Just seeing Barry pop through the door wearing his blue wooly cap brings a smile to my face. In the summer, he often comes in with an armful of fresh garden vegetables to share with his mates. Paul says, “Everybody knows Barry, and everybody loves him. He’s hard working, permanently cheerful and pure enjoyment. He’s always on about his family or his garden, and he has a real passion for Guinness.”In the old days, pubs were dominated by men, but in the past 10 years that’s all changed, according to Paul. “Today, they’re more family oriented. Many pubs even have play areas in the garden for children,” he says. It’s obvious that pubs play a pivotal role in village life. Sometimes it seems surreal to be sitting in the “Dickens-like” setting of an English pub, especially on cold, damp winter nights when we walk through the door, chilled to the bone, and see the locals playing doms (dominos). The coal-burning fire casts a soft, warm glow on their faces and kindles a similar glimmer in our hearts.
In the summer, we’ve watched “Norman Rockwell” Sunday afternoons unfold as families walk or ride their bicycles to the pub. They gather in the garden, a little paradise surrounded by ivy-clad stone walls and flowers. While parents share a pint with friends, the children drink lemonade and play boules on the lawn.In Medieval times, English pubs often doubled as roadside inns where straw pallets provided a welcome rest for weary travelers. Most pubs are steeped in the rich history of those days, and many even have resident ghosts. For the past few centuries, pubs have been the haunts of poets and writers who gather to talk about their works. One of our favorite pastimes is visiting historic pubs. A recent journey took us to “The Eagle and Child” in Oxford where J.R.R. Tolkien and C.S. Lewis often met to discuss manuscripts. No matter where our travels take us, it’s always good to come home to Langtoft – to the warm, fuzzy feeling of walking into the pub and seeing the smiling faces of our mates. There’s nothing quite like the friendly sight of Barry tilting his head back in hearty laughter, or the twinkle in Paul’s eyes when he’s smoking his pipe near the fireplace. As he watches everyone having a good time in his “home,” the smoke rises from his pipe like silver ribbons that tie us all together in the simple harmony of village life.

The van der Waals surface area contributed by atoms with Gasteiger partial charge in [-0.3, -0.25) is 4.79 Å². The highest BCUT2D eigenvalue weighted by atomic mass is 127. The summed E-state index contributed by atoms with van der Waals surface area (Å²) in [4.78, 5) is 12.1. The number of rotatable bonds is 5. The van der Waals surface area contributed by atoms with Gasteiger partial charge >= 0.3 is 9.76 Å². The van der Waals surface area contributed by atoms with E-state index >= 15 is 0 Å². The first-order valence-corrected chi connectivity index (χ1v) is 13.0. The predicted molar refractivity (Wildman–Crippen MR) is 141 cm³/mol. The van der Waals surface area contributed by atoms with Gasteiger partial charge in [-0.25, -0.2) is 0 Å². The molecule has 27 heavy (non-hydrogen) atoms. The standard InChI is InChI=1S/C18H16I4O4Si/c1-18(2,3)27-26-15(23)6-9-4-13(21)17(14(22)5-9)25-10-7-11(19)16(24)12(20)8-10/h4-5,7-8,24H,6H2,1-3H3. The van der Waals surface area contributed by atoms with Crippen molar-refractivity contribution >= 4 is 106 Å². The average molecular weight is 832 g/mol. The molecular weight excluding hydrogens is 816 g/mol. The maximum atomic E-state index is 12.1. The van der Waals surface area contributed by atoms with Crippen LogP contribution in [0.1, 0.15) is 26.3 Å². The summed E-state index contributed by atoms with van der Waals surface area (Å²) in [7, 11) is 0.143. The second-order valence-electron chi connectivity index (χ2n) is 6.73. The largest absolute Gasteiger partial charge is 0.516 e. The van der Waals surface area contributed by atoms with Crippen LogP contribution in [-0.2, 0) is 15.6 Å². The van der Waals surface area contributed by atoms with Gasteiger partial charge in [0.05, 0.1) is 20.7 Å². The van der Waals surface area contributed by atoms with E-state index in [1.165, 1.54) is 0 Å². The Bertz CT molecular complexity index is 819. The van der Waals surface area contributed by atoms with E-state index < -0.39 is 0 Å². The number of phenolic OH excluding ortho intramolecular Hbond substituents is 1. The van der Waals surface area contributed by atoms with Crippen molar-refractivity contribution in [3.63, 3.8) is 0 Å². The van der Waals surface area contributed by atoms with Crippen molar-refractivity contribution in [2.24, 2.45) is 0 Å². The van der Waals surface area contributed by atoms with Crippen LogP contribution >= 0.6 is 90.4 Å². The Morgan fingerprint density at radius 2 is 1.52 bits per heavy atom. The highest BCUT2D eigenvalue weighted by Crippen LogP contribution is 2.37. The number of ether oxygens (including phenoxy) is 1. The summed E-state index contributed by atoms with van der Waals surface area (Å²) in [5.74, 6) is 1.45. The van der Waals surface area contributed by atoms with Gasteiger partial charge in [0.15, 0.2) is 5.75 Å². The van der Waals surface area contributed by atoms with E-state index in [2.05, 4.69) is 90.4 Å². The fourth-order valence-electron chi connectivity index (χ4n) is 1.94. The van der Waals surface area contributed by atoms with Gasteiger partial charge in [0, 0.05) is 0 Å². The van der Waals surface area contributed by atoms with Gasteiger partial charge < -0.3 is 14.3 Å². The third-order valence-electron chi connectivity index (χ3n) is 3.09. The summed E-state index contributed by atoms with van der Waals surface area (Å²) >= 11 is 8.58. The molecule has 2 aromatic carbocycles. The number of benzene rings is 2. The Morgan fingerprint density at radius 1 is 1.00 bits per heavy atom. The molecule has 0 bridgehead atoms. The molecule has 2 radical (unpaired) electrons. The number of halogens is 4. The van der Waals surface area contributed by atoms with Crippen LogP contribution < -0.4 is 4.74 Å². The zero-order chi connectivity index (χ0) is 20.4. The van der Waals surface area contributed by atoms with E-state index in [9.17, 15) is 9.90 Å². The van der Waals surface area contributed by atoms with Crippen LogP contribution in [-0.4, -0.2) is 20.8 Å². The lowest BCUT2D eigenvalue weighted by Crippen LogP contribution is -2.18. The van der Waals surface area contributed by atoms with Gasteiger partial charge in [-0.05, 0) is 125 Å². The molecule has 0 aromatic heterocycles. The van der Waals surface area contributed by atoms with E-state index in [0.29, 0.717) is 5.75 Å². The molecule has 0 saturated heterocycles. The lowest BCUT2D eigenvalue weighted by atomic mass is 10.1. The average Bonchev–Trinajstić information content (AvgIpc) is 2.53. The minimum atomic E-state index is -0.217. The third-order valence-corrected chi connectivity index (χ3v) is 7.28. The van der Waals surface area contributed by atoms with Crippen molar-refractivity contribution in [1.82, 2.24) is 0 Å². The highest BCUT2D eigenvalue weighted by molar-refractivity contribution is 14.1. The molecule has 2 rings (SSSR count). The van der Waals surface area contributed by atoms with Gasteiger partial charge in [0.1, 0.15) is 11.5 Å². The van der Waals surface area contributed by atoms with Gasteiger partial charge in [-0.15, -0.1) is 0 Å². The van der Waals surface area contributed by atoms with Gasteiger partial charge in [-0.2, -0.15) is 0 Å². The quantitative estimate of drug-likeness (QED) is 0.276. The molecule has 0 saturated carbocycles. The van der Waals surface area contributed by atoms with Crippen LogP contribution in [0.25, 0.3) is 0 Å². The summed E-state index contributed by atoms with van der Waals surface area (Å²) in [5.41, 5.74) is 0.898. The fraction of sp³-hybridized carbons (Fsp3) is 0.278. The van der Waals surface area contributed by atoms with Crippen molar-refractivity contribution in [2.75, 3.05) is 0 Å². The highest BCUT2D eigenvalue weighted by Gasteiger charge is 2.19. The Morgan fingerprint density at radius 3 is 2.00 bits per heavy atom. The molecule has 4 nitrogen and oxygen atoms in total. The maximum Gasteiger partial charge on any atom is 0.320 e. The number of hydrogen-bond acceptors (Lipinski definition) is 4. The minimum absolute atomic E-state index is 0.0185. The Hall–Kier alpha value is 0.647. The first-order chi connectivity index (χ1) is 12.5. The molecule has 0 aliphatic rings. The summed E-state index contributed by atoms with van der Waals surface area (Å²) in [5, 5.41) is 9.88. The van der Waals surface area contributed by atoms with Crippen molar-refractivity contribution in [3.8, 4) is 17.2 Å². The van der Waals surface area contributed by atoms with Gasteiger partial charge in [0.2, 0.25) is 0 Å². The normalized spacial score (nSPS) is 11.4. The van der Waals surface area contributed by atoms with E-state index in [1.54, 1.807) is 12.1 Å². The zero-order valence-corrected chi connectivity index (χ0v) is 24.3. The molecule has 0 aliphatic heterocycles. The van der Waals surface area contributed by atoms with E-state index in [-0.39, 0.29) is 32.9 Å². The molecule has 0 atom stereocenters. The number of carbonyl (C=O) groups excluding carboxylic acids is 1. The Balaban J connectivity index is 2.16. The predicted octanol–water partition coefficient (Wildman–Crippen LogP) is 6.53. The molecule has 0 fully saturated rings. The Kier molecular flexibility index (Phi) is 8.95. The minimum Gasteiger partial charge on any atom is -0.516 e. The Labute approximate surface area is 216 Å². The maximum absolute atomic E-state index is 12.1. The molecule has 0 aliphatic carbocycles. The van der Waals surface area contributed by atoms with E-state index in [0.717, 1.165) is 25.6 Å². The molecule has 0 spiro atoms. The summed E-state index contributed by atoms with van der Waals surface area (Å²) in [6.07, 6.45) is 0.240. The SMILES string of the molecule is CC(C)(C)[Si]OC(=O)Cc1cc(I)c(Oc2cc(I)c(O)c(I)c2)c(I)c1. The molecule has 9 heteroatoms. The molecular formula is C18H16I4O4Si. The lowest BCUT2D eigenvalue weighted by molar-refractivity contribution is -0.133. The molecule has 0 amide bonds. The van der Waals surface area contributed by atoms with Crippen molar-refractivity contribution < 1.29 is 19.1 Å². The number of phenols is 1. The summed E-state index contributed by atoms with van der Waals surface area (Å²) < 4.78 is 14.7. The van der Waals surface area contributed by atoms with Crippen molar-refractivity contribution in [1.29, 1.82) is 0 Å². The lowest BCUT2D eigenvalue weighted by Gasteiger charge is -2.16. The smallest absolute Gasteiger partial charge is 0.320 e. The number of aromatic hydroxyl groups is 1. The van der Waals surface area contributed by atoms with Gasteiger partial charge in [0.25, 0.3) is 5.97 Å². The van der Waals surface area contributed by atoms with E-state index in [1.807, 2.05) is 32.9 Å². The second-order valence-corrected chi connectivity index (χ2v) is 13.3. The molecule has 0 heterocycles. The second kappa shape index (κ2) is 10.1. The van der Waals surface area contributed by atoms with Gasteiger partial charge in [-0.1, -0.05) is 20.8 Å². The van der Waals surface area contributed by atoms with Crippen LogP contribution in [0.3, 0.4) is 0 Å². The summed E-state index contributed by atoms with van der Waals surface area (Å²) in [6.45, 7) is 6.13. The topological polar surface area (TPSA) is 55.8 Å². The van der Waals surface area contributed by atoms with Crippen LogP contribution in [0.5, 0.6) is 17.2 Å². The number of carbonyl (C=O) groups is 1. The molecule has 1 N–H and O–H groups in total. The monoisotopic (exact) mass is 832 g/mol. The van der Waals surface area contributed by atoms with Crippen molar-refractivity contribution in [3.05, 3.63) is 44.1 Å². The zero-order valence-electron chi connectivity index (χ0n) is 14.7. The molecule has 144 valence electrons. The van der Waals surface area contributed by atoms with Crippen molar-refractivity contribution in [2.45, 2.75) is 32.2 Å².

This feature appeared in part in The Daily Journal, Accent on Travel, Kankakee, IL
COMING SOON -- To read more about The Waggon & Horses, see "Yankees host American Night at village pub." Dan and I wanted to share an American experience with villagers, so Paul and Chris offered to turn the pub over to us for a night. Dan learned to pull pints, and I had the opportunity to prepare sloppy joes in a tiny pub kitchen. Besides the sandwiches, we served coleslaw, apple pie, and chocolate chip cookies -- and a basket of popcorn sat on every table. We had an overwhelming turnout with guests lining up for seconds of the mysterious "sloppy joe" sandwich. Some folks even asked for the recipe!